Thursday, August 19, 2021

Meat Prices Up/ Meat Quality Down

 This post is talking strictly about the large commodity meat industry and not about small local processors. In the past few months we’ve seen a steady increase in meat prices on the commodity level. Large meat processors are limiting production due to a variety of reasons, Covid related mostly. There is speculation on the farmer level that this may be intentional to drive up prices but that is not the focus of this post. but prices have certainly gone way up in a year. An example would be boneless beef striploin 0x1. Last year at this time they were $6.09 per lb. and this year $7.52, wholesale price. Before our summer break at the CIA we cut a few of these. The price was high but I found another issue. The regular Choice cuts we bought seemed to be below grade, more like Select. This is a small sample, but before the pandemic we were finding a lot of mid to high choice strips mixed in the box, some bordering on prime. Some articles are stating cattle are smaller and being pushed to market faster. Feed prices are up too, due to environmental issues. This might be pushing more cattle into lower choice level. Of course there have been some instances of cheating, such as the A.Stein case in Brooklyn where the purveyors were specifically changing the labels from Choice to Prime last year but that is certainly not common. It seems like more beef are hitting the low scores, legally. 

In this photo we see the basic range of Choice and the one on the right is what I’ve been seeing lately. Higher price, lesser quality. You can still buy mid to high Choice through one of the more expensive certified programs and be guaranteed the quality but those prices have gone even higher. A lot of that product is also being sold on the internet sales market which has grown over the pandemic. The high end internet sales bloomed as people stayed home but wanted the steakhouse quality steak and a lot of companies pivoted to those sales last year.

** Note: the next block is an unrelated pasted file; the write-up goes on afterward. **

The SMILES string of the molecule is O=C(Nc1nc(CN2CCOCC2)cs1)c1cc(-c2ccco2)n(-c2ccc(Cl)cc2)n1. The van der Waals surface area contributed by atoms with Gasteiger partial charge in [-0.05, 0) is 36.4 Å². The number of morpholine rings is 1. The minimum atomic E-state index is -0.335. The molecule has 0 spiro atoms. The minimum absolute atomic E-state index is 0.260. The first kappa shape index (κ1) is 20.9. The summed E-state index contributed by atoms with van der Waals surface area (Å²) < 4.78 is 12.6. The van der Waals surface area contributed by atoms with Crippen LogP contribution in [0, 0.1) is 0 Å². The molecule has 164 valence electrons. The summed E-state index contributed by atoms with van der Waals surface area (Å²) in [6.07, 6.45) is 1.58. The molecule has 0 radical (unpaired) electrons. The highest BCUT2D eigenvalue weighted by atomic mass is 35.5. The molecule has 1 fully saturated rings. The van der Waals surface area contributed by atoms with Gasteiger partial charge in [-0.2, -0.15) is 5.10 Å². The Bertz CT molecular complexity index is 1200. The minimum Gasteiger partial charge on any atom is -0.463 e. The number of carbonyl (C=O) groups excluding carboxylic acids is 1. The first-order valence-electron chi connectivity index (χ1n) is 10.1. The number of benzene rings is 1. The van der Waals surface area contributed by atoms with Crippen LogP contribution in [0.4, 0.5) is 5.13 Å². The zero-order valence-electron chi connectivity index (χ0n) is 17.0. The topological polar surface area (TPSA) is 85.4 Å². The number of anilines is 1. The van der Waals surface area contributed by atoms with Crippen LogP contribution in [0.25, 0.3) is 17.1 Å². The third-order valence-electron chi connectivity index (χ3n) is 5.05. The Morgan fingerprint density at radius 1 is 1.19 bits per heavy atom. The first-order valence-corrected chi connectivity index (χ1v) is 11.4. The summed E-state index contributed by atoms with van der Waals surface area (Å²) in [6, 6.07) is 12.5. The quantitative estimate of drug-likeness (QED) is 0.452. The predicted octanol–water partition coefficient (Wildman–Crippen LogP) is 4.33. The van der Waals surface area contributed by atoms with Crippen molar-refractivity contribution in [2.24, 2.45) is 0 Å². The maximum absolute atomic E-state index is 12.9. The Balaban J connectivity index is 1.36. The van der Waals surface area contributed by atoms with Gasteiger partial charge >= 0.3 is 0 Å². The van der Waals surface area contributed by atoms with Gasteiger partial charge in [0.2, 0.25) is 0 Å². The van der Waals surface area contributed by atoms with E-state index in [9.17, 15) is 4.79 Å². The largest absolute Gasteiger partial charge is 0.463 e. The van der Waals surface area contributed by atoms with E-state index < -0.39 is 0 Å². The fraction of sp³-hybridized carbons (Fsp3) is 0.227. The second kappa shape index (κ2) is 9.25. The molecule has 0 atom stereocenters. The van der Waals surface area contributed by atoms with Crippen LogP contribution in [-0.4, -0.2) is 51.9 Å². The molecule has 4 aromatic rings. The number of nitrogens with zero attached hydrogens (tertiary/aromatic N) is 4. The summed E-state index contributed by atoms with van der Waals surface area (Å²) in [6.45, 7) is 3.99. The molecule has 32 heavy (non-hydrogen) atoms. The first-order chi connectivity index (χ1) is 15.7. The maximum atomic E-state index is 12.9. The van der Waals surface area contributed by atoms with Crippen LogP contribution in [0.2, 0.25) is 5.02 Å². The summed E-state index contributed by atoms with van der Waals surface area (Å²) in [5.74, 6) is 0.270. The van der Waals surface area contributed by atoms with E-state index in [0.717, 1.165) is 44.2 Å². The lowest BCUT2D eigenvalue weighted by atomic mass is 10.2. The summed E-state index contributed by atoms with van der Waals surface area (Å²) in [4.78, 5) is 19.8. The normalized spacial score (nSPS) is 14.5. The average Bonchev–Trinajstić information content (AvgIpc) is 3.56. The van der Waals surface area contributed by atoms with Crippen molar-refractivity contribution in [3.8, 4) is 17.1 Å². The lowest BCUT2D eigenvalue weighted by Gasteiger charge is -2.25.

I see some similar things with the pork industry. High prices on certain items and some fairly low quality. most pork is not USDA graded so there is mainly the processors quality standard that dictates how good it is. I’m not saying quality standards have slipped but as plants become strapped for workers and places are trying to do more with less, quality seems to back slide some. I found some pretty poorly cut primals and some mushy “RSE” pork. Also, some of the pork was huge, probably a result of plants slowing down and hogs getting oversized. 

 The meat industry, as a whole, struggled through different parts of this pandemic, but some companies have certainly not been hurt financially. The higher prices and slower production have created a formula for some pretty hefty profits but as quality declines and prices stay high, people will adjust eventually and that could change everything….maybe for the better.

Tuesday, March 17, 2020

Cochon 555 2020 Reflection

Hello Everyone,
It’s been a while since I last posted anything here. Now that I’m stuck at home enjoying my “summer break” during this crazy crisis I thought I’d rev up my old two finger typing technique and restart this blog.
  Last Sunday, March 8th, before all the shut down on large groups in NYC and everywhere, I once again had the privilege and honour to judge and attend another Cochon 555 event at the Altman building in Manhattan. The dishes were superb, as usual, at this annual event. The chef’s creations and inventive excellence shows why the pig is a perfect nose to tail menu item. The event celebrates heritage breed pigs and its main focus over the years has been to showcase the attributes of quality heritage pork and small farmer contribution to the growing of these animals. Craft’s porchetta, Little Park’s Adobo Ribs, Hudson and Charles pressed pulled pork, Bar Boulud’s Fete du Cochon, and Almond’s Pâté almond were just some of the bites that stood out for me....and there were plenty others.
Cochon also features a whole hog butchery demo and this year featured Liz Clarke from Sullivan County Farms which delivers local meats and farm products into NYC. The pig was sold off to the attendees and some of my students assisted.